While Everyone's Focused on China, What About Germany?
Posted by David Shorr
SEOUL-- My nomination for underplayed story of the G-20 is Germany's posture. Embedded in German Chancellor Angela Merkel's stance on the hot-button issues of currency exchange rates and fiscal deficits is a veiled but potentially more significant deflection of -- if not defection from -- one of the G-20's major agenda items.
At the Pittsburgh summit a year ago, the G-20 leaders issued their "framework for strong, sustainable and balanced growth." Vague sounding jargon for a really important issue. The basic idea is that when some major economies are selling things rather than buying, and others are buying rather than selling, the buyers will eventually reach there limit, and the global economy will go haywire. (The Council on Foreign Relations has a good report explaining the issue, but apparently doesn't let you download a PDF.) This is why President Obama talks about the global economy mustn't rely on the American consumer, whose spending accounts for two-thirds of our economy. In the Pittsburgh framework, G-20 leaders acknowledged this problem and pledged to rebalance -- which basically means increasing domestic consumption in the export-oriented economies, the economies that sell a lot and don't buy much. Yet the major struggle for the G-20 has been to move from defining the problem to a framework that nudges countries to start actually rebalancing, and in a few hours we'll see what this summit came up with.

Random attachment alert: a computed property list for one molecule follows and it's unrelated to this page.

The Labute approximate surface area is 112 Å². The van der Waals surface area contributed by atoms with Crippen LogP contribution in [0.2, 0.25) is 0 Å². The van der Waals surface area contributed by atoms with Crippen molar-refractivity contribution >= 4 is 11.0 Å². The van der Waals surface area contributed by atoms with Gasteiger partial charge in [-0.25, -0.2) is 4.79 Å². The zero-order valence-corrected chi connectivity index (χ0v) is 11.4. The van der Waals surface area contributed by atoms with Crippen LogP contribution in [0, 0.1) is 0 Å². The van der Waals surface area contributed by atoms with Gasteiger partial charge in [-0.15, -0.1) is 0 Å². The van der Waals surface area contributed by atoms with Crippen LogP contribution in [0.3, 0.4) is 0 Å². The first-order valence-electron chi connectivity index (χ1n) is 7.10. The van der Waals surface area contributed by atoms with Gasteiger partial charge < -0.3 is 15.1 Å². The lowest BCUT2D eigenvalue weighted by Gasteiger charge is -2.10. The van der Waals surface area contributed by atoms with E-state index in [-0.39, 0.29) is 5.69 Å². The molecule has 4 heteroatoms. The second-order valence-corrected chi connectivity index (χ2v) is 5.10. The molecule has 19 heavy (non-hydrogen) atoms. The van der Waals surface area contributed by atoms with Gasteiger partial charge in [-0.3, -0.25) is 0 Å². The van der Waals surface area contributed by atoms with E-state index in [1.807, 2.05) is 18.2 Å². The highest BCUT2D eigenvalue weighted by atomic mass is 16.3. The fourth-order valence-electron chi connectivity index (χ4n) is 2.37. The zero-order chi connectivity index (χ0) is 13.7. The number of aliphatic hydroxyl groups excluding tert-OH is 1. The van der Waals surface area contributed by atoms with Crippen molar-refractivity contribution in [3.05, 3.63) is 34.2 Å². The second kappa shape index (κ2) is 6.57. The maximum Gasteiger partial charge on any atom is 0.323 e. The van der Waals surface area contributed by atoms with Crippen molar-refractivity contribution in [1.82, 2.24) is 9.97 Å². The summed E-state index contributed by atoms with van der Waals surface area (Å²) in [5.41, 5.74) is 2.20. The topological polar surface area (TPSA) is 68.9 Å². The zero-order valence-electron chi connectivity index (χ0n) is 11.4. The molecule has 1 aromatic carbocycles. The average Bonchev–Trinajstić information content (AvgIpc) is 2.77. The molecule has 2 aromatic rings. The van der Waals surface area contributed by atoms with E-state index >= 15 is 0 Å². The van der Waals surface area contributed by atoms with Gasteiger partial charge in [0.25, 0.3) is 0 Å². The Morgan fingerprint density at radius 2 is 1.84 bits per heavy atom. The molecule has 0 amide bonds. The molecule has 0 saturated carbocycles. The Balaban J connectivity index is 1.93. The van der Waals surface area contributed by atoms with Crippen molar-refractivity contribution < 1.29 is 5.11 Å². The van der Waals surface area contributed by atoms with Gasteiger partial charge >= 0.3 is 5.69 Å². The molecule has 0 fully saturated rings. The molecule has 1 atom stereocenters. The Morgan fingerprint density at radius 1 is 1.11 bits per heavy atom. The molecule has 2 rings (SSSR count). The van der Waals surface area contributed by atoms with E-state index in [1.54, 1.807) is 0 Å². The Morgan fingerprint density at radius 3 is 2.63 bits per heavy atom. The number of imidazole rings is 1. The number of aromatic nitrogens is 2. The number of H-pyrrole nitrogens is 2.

Germany is one of those countries that sells stuff rather than buying. Here's the point about Chancellor Merkel's statements: she talks a lot about Germany's exports as a a success of their competitiveness and not very much about needing Germans to buy more. As with China, Germany is quite happy to chug along with export-led growth, thankyouverymuch. This begs the question -- if Americans become less profligate (and households have already shown they can reduce consumer debt -- then who will pick up consumer demand where we left off?